In our research, we found a few providers — such as PayPal and SendGrid — using asymmetric keys for signing for webhook messages. In this method, the webhook provider uses a private key to sign requests while the listener uses a public key to validate webhook calls. At a conceptual level, the process works as follows:
- On webhook requests, the provider signs the webhook message using its private key and adds the signature to the webhook request as a header.
- The webhook listener receives the request and runs an EdDSA, ECDSA or RSA verifier with the public key, the request body, and the signed value from the provider. If the verifier returns positive, it means that the private key could only create the signature, and the request is considered legit.
Asymmetric key signatures vs HMAC
The major difference between HMAC and asymmetric key signatures is in the verification process. In HMAC, webhook listeners generate the same signature from the provider using the same key to validate the request. With asymmetric signatures, listeners cannot generate the same signature. Instead, they use a verifier with the public key to confirm if the request is legit.
This difference in verification logic delivers non-repudiation. In HMAC, anyone with access to the private key can generate a webhook request. However, with asymmetric keys, only the webhook provider — in possession of the private key — can sign webhook messages.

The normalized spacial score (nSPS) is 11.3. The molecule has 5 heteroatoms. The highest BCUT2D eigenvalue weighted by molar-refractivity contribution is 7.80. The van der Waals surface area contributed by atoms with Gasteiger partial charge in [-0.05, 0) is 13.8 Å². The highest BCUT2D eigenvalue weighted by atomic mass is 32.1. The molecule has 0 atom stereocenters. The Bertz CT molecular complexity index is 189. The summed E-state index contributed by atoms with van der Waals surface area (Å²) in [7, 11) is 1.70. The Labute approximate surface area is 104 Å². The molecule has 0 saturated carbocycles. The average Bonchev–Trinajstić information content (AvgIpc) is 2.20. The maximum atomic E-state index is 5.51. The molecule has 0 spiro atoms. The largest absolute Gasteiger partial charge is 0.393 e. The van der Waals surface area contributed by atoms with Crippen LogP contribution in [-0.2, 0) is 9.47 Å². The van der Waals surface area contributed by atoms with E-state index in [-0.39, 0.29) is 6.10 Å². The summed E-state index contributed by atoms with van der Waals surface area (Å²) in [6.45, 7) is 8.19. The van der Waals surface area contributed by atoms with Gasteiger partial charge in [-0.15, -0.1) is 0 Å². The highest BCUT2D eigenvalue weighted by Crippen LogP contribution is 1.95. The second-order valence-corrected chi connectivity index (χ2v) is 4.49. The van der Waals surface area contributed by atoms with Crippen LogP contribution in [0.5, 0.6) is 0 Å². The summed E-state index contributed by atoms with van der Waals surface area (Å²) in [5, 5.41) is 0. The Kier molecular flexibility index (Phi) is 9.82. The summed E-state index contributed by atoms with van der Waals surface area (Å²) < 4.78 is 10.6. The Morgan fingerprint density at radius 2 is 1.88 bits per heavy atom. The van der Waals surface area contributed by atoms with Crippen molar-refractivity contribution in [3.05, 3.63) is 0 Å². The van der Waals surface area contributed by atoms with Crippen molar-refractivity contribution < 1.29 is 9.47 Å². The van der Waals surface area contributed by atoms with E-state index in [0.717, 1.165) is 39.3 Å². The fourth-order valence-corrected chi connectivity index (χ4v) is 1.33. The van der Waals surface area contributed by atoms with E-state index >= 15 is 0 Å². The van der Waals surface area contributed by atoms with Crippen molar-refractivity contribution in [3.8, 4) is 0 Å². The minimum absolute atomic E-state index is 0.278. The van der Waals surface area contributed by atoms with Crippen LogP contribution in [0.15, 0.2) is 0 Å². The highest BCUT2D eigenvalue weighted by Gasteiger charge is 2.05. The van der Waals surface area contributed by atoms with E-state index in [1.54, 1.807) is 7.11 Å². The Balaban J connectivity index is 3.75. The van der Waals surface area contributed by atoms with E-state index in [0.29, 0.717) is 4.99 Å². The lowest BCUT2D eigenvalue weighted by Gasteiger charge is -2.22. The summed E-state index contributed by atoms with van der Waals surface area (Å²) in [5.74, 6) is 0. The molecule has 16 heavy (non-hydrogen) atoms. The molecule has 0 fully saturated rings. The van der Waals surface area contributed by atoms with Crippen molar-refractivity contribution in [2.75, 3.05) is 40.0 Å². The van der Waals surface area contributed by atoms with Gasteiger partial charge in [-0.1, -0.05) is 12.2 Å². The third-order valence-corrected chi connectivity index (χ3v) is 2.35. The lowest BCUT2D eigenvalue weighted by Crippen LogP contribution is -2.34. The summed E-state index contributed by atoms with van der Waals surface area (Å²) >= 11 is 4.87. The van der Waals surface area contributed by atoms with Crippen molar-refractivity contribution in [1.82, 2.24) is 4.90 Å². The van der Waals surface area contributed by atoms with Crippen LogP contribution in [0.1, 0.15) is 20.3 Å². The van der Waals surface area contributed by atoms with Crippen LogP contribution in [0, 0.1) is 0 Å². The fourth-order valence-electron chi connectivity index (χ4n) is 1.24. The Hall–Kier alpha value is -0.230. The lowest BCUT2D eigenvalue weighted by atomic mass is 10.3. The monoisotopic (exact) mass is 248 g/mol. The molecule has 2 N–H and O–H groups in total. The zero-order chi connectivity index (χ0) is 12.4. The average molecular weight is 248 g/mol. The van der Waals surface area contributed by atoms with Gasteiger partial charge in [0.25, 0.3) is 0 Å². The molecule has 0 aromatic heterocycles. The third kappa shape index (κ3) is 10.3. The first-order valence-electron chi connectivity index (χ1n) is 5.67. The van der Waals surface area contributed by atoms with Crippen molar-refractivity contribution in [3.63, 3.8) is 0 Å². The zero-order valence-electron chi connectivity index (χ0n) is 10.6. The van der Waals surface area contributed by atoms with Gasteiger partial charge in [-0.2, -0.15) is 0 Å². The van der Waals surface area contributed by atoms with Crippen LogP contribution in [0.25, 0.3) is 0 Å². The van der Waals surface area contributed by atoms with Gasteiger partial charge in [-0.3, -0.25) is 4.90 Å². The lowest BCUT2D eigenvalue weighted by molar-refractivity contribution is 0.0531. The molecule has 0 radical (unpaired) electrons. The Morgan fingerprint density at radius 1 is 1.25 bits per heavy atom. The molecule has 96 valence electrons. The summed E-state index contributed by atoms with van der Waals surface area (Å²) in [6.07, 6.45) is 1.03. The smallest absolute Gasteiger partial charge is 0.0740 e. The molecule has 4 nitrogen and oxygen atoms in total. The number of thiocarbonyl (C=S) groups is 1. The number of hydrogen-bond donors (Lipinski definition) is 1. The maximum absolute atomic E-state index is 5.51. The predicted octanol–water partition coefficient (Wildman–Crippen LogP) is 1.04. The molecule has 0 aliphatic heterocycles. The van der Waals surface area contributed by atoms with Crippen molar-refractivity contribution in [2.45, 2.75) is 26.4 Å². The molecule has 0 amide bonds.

Webhook implementations with asymmetric keys can also use the same techniques as HMAC providers to add replay prevention, versioning, and key rotation. SendGrid, for example, implements a timestamp header (
X-Twilio-Email-Event-Webhook-Timestamp ) within the payload to mitigate replay attacks.
However, webhook signatures with asymmetric keys come with drawbacks. Asymmetric keys are considerably harder to implement than HMAC due to the following:
- Many different methods for shipping and rotating public keys: PayPal sends the public key with the webhook request for verification, while SendGrid informs the public key in its settings page. Some other vendors ship asymmetric keys via proprietary APIs and using JSON Web Keys / JWK APIs.
- Different key formats: Providers may ship keys in different formats, including PKCS8, PEM, or CER.
- Library support: Compared to HMAC, asymmetric key signatures introduce additional complexity with libraries for validation.
- Performance concerns: Signing and validating webhook payloads with asymmetric keys is computationally more expensive than using hashing functions (like SHA-256 in HMAC). While performance may not be an issue for most consumers, it is a crucial item for providers that need to keep performance while sending webhook notifications for multiple destinations with different keys.